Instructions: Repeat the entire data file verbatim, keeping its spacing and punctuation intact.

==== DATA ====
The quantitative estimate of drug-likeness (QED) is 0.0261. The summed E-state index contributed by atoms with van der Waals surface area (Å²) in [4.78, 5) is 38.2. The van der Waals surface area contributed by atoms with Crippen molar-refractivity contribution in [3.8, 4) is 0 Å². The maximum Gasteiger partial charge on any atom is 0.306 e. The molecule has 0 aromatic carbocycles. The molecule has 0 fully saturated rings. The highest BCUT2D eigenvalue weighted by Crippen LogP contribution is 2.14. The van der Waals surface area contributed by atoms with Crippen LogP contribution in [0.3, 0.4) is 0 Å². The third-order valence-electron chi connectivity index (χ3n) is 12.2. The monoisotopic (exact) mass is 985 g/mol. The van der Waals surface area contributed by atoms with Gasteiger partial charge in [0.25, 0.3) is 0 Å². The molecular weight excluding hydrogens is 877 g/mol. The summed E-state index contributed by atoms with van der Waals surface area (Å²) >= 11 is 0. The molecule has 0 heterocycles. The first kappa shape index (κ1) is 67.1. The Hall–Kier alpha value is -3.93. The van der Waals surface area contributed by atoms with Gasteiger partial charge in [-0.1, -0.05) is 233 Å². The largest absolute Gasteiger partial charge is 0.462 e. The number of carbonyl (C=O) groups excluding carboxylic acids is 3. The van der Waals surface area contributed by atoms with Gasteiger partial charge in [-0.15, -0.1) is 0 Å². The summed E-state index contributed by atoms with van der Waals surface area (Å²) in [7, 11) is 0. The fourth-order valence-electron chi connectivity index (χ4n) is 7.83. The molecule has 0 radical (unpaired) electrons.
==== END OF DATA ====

The quantitative estimate of drug-likeness (QED) is 0.0261. The summed E-state index contributed by atoms with van der Waals surface area (Å²) in [4.78, 5) is 38.2. The van der Waals surface area contributed by atoms with Crippen molar-refractivity contribution in [3.8, 4) is 0 Å². The maximum Gasteiger partial charge on any atom is 0.306 e. The molecule has 0 aromatic carbocycles. The molecule has 0 fully saturated rings. The highest BCUT2D eigenvalue weighted by Crippen LogP contribution is 2.14. The van der Waals surface area contributed by atoms with Crippen LogP contribution in [0.3, 0.4) is 0 Å². The third-order valence-electron chi connectivity index (χ3n) is 12.2. The monoisotopic (exact) mass is 985 g/mol. The van der Waals surface area contributed by atoms with Gasteiger partial charge in [0.25, 0.3) is 0 Å². The molecular weight excluding hydrogens is 877 g/mol. The summed E-state index contributed by atoms with van der Waals surface area (Å²) >= 11 is 0. The molecule has 0 heterocycles. The first kappa shape index (κ1) is 67.1. The Hall–Kier alpha value is -3.93. The van der Waals surface area contributed by atoms with Gasteiger partial charge in [-0.1, -0.05) is 233 Å². The largest absolute Gasteiger partial charge is 0.462 e. The number of carbonyl (C=O) groups excluding carboxylic acids is 3. The van der Waals surface area contributed by atoms with Gasteiger partial charge in [-0.15, -0.1) is 0 Å². The summed E-state index contributed by atoms with van der Waals surface area (Å²) in [7, 11) is 0. The fourth-order valence-electron chi connectivity index (χ4n) is 7.83. The molecule has 0 radical (unpaired) electrons.